20. Witnessed one of your own worst habits in your children. Like, when the teacher says, “I see her getting frustrated easily. Let’s work on taking deep breaths and focusing on the task at hand, rather than letting our emotions run away with us?” Yes, Miss Katie.
It’s true—some days we may feel like we’ve knocked it out of the park, and on others like we’ve struck out entirely. But that’s the point: We’re all doing it, so if you’re under the impression that you’re the only one not knocking it out of the park every day, think again.
Your wake-up call is before the crack of dawn,
Because your life is controlled by your cranky spawn.
You feed them, you dress them,
You just can’t impress them.
They aren’t very thankful, yet you love them the same,
Even if they always ask “Why?” and often complain.
You’re housekeeper and driver, tutor and cook,
You keep them in line with one smoldering look.
Tailor, Accountant, Doctor and Baker,
Even do-it-yourself Christmas wreath-maker.
Parenthood is a difficult, never-ending career,
Filling you halfway with love and another part fear.
But despite these complaints and your lack of rest,
Parenthood really is the best of the best.
No feeling can top watching your little tike grow,
Standing by his side while he learns to throw,
Or helping her up when she’s had a big fall,
Teaching them to be kind, proud, and stand tall.
Although Parenthood is a hearty sacrifice,
The payback truly is more than twice as nice.
Seeing the world from a child’s view is priceless,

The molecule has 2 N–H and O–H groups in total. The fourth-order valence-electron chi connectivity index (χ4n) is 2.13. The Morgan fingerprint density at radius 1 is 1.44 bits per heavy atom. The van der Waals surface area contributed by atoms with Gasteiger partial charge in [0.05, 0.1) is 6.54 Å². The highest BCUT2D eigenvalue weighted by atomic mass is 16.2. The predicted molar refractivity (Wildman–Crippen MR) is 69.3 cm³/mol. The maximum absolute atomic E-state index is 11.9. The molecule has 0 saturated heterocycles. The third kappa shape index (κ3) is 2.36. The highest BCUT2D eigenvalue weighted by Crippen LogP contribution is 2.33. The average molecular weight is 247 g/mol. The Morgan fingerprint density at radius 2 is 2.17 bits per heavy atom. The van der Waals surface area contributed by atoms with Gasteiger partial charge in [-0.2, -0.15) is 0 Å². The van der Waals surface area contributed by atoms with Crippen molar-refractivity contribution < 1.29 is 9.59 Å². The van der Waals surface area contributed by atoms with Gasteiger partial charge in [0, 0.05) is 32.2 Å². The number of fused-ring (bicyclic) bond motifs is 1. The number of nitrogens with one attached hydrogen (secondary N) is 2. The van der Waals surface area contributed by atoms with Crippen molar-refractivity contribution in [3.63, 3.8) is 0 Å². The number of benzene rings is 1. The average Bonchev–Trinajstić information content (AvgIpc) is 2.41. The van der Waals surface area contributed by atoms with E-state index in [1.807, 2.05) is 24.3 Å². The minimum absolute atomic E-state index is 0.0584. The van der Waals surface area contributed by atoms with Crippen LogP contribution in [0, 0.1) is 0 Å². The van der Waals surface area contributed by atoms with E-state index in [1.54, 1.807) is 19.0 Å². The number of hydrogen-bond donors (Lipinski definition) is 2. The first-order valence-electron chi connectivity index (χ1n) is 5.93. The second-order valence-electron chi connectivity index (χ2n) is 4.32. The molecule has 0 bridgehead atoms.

Even if you’re constantly in diaper crisis.
So when Parenthood has you feeling overdrawn,
Wear a happy face and “keep on keepin’ on,”
Because today’s hurdle may be tomorrow’s success,
And the more love you have, the more you are blessed
Life with a toddler is… special. So special that at times it’s absolutely necessary to stop what you’re doing and confirm that this is, in fact, your reality. Don’t worry, you’re not alone. Here are seven ways that your life mirrors every other poor sap who has a roommate under the age of four.
1) You’ve had the most asinine, outlandish arguments that you just can’t win, even though you are 1000% correct. For instance, you’ve had to explain to your two and a half year old at least a dozen times that no, she can’t drive to the grocery store or Grammy’s house. Appealing to logic (i.e. “It’s illegal,” “Your feet won’t reach the pedals,” “It’s MY car,” “You’re FUCKING TWO”) just won’t work. Ever.
2) You’ve made a public appearance with your very own caped crusader: Super Girl, Spider-Man, or a makeshift superhero who designed their costume out of a blanket and a robe sash. And said super hero has caused more mischief than solved any social issues. But damn, are they cute.
3) You’ve dealt with about eleven different illnesses in the matter of half that amount of weeks. A day or two after you’ve kicked your cold, croup is knocking on the door. Then a week and a half passes and you’ve been gifted with the flu. Merry bloody Christmas.
4) You have perfectly honed your role playing skills because your little one has requested you bring any and all inanimate objects in your house to life. Your rocker? The seat cushions have told the wildest bedtime stories. Your favorite blanket is actually named Bernie and has thirteen children he’s simultaneously putting through college. The spatula you cooked breakfast with danced the Macarena right after “she” flipped your eggs.